Scientists Discover Potential HIV Cure

Scientists Discover Potential HIV Cure that Eliminates Disease from Cells Using CRISPR-Cas Gene Editing

Breakthrough brings Temple researchers and their collaborators closer to a cure for human HIV infection

Temple Researchers One Step Closer to Potential HIV Cure | Temple Health-Scientists Discover Potential HIV Cure
Scientists Discover Potential HIV Cure

Last year a new study provided hope for a cure for HIV, and now the researchers behind it have released a larger, international study that seem to bring us even closer. The key may lie in experimental medicine, which in both studies has been shown to enhance the immune system’s own ability to suppress the virus.

Even though one case had been proved to be cured, still a practical cure is far beyond the reach. Numerous approaches and strategies had been put forth to achieve a cure; still they are to be proved with human studies.

A new study has unveiled a likely future cure for HIV which uses molecular scissors to ‘cut out’ HIV DNA from infected cells.

To cut out this virus, the team used CRISPR-Cas gene editing technology—a groundbreaking method that allows for precise alterations to a patient’s genome, for which its inventors won the Nobel Prize in Chemistry in 2020.

One of the significant challenges in HIV treatment is the virus’s ability to integrate its genome into the host’s DNA, making it extremely difficult to eliminate—but the CRISPR-Cas tool provides a new means to isolate and target HIV DNA.

Because HIV can infect different types of cells and tissues in the body, each with its own unique environment and characteristics, the researchers are searching for a way to target HIV in all of these situations.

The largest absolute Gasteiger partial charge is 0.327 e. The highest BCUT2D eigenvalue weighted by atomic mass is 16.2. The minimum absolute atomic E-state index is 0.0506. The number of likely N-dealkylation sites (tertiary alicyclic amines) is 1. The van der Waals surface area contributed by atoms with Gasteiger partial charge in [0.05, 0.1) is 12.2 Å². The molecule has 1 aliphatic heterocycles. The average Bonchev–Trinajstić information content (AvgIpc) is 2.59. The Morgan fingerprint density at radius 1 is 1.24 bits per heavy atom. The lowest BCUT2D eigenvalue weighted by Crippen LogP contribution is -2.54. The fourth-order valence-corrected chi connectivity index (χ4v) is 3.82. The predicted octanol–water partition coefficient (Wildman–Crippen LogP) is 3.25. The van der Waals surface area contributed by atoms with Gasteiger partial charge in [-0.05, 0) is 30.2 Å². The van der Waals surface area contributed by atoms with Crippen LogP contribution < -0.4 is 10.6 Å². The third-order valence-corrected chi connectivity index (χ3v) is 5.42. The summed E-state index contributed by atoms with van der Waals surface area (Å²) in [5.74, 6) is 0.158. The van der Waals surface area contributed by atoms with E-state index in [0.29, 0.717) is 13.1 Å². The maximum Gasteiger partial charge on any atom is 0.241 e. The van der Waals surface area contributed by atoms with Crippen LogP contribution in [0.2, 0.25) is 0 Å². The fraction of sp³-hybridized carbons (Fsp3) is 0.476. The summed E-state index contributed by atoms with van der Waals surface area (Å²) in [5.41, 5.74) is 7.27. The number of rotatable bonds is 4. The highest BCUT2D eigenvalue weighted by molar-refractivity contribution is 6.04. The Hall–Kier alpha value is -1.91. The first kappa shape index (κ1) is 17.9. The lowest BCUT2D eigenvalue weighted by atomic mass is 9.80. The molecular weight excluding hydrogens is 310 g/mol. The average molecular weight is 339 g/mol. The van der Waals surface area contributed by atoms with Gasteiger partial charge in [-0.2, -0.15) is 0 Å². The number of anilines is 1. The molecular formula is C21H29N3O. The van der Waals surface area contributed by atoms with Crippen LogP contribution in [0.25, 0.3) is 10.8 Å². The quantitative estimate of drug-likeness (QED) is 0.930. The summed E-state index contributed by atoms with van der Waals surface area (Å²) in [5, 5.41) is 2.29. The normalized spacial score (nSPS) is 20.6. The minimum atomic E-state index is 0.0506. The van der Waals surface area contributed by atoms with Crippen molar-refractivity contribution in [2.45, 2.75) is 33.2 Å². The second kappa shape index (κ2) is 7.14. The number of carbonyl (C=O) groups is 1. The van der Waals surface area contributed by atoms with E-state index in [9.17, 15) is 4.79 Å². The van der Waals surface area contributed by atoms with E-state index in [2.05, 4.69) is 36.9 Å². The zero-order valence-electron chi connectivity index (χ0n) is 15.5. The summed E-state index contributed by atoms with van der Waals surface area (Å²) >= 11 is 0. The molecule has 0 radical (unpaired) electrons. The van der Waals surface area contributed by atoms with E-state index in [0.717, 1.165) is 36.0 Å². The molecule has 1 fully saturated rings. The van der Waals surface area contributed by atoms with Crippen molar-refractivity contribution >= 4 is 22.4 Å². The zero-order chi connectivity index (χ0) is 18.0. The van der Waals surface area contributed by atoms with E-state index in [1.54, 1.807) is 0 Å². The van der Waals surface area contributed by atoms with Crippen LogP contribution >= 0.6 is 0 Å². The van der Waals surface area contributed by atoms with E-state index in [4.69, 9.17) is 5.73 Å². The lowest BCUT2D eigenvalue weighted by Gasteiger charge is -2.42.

In this study, which is to be presented ahead of this year’s European Congress of Clinical Microbiology and Infectious Diseases, the authors used CRISPR-Cas and two guide RNAs against “conserved” HIV sequences.

They focused on parts of the virus genome that stay the same across all known HIV strains and infected T cells. Their experiments showed outstanding antiviral performance, managing to completely inactivate HIV with a single guide RNA and cut out the viral DNA

HIV AIDS virus (in yellow) infecting a human cell – Credit: National Cancer Institute
HIV AIDS virus (in yellow) infecting a human cell – Credit: National Cancer Institute

There’s currently no lasting cure for HIV, but scientists are hopeful that a cure may become available in the future. Researchers are continuing to develop and test new treatments for HIV, including: new antiretroviral medications. stem cell transplants for HIV.

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